ARTS COME ALIVE IN SAN FRANCISCO  BAY AREA!
                          Classical Music, Books, Theater, Dance
            The life of a zine is about a minute
                                                        ---San Francisco Chronicle headline.
            But clearly, they weren't talking about the arts-review 'zine artsSF.com!

            Welcome to the launch of the   SIXTEENTH good-luck season underway at www.artsSF.com, the independent, non-commercial observer-critic of the arts, your best source in the San Francisco Bay Area for reviews.
            With weekly reviews on WHAT'S NEW on the arts scene: Modern music (non-commercial), premieres, theater reviews, dance, rarities, and, at times, new-book reviews involving Northern California authors or themes. On occasion, even a review or two from far-off lands. Also some  reports from the major symphonic, chamber and operatic concerts, all emphasizing new or modern creativity.
            Read the reviews first on artssf.com. Reports are compiled by veteran Bay Area critics Paul Hertelendy, D. Rane Danubian, Carol Benet, V.I. Hambleton, J. Charles, Georgia Rowe, Alix Schwartz, Karl Toepfer et al in a vast (?) staff of  a good (very good!) six-to-seven collaborators. Then there's our secret-weapon time machine: roving critic Steven Emanuel, who scouts theater, thespians, books  and other themes in varied bailiwicks, anticipating hits that may land in Northern California before long.
         The 15th season had featured nearly 100 reviews in toto from the above contributors---93, to be exact. The Greater S.F. Bay Area remains a bellwether in new works and modern approaches, as stimulating as ever, fed by an audience thirsty for the fresh, novel and profound. Most reviews appear within 24 hours after a performance..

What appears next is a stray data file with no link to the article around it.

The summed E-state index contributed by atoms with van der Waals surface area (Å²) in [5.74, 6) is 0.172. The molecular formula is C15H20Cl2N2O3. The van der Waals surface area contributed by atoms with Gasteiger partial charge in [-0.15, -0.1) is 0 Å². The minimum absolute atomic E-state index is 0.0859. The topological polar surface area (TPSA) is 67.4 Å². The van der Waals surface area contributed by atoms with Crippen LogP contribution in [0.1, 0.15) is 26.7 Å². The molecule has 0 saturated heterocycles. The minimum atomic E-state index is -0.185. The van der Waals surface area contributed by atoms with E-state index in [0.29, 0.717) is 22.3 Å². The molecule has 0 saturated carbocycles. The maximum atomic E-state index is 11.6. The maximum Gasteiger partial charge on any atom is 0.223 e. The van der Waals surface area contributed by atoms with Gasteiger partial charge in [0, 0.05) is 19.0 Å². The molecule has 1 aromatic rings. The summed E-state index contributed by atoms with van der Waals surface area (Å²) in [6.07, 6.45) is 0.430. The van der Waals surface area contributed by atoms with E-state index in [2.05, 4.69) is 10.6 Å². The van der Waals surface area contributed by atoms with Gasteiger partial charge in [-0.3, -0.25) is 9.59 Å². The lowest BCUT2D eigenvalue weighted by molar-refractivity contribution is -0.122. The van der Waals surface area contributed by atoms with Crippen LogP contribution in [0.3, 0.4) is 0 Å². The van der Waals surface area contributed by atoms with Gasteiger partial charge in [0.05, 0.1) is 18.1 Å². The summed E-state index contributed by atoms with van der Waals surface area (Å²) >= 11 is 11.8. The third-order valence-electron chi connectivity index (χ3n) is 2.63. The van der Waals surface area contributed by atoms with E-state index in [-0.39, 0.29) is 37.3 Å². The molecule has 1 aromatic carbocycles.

CURRENT REVIEWS and news follow, starting with the most recent:
  -- (BALLET) Twin ballerinas, a sex-obsessed "Rite," and a few yawns at the S.F. Ballet.
  -- (THEATER) Is he crazy? Are we? Dealing with psychosis in McLean's surreal "Every Five Minutes."
  -- (BALLET) Young Menlowe troupe offers flash-mobs, dance mosaics, jaunts to China.
  -- (BALLET) Alexei Ratmansky's brilliant new trilogy works dazzle at the S.F. Ballet.
  -- (THEATER) 'Venus in Fur' at ACT: A play-within-a-play, and time fluctuates precariously.
  -- (SYMPHONY) The symphonic trip to India was rocky, but easier to Beethoven's Vienna.
  -- (THEATER) Dario Fo's anarchist play turns the tables upside down and mines farce.
       Earlier  reviews include::         
  -- (DANCE) Grand enviro-designs at ODC Dance's new "boulders and bones."
  -- (SYMPHONY) Weill Hall and the Santa Rosa Symphony: A unique sonic experience.
  -- (BALLET) Ballet San Jose, looking stellar on stage, less so in the back seats.